Read more on:
  • News

Archive Article: 2001/11/09

9 November 2001

Beet factory delays need sorting out fast

Watching early-lifted beet respire sugar content away and even start rotting in the heap is very demoralising for growers. Delayed deliveries cut income and slow further lifting, with a knock-on effect for late-sown cereals.

So why cant British Sugar get its state-of-the-art Wissington factory working properly?

Since the start of the campaign it has blamed filtration problems, caused by under-sized crystals, for delays. Earlier this week the beet backlog stood at 10 days.

Nobody likes to call for compensation. But if British Sugar is preventing growers from delivering beet, because its own factory is having problems, surely it should compensate growers for their losses?

Come to Grain 2001 for top information

Keen to make the most of your grain marketing, storage and handling? Then make a beeline for Grain 2001, the national technical event at the National Agricultural College, Stoneleigh, Warks, on Wed and Thur, Nov 21 and 22.

Alongside all the latest equipment to help you handle and store grain more effectively, there will be a host of experts to help fine tune your system to meet the needs of modern grain buyers.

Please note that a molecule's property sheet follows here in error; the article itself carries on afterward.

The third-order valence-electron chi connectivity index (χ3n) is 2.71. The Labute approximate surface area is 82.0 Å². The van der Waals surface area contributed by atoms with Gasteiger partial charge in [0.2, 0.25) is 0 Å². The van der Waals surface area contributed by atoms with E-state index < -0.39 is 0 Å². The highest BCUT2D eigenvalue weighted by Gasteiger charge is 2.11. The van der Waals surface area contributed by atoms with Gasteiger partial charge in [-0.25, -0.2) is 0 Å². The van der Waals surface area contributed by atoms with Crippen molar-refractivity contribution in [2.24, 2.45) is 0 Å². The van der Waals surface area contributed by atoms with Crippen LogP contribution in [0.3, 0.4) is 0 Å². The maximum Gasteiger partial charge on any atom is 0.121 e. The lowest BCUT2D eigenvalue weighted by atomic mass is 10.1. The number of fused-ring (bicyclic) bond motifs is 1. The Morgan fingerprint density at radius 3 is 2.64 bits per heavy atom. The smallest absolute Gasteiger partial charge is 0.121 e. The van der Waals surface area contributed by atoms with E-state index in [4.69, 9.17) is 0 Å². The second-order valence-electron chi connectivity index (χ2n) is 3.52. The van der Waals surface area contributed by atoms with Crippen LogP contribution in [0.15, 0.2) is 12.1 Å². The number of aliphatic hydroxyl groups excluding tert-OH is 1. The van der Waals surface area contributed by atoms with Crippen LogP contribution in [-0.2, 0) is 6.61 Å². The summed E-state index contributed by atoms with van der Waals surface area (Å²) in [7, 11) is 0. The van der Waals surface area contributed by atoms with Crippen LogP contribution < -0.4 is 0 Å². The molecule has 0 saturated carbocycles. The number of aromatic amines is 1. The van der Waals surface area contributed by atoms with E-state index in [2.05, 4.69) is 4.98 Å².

Growing quality crops at least cost is only half the battle. Fail to store and market them well and you could miss out on significant profits.

So why not visit Grain 2001? It could help maximise the profitability of the crops youve already grown.

Internet chat can give valuable advice

Low milk fats? Lame cows? Housing problems? Wouldnt it be useful if, instead of occasionally guessing solutions you could phone a friend?

Growing numbers of producers have been doing just that – or rather its cyberspace equivalent. Using internet chat rooms, to draw on a wealth of experience from other producers and consultants, is becoming more popular.

Foot-and-mouth has provided the incentive for this, the ultimate in bio-secure communication. But, as increasingly time-pressed producers find it more difficult to attend off-farm meetings, chat rooms could provide a valuable role in enabling them to keep up with the latest. So smile both when you dial and when you log on.

Dont fritter away our farm trade expertise

Jacks-of-all-trades and masters of many. What better description of the skills required by modern farmers and their workers? But sadly, skill, experience and knowledge are haemorrhaging from the farming industry.

So all credit to the Borders Machinery Ring. It has launched a new labour and training agency designed to create a pool of skilled workers that can be employed permanently or part-time within the machinery ring – or beyond.

UK farming needs more initiatives like this if we are to preserve the cutting edge of our agricultural expertise. Without them, we risk wasting farming knowledge gathered over generations.

FWi can be double boon for business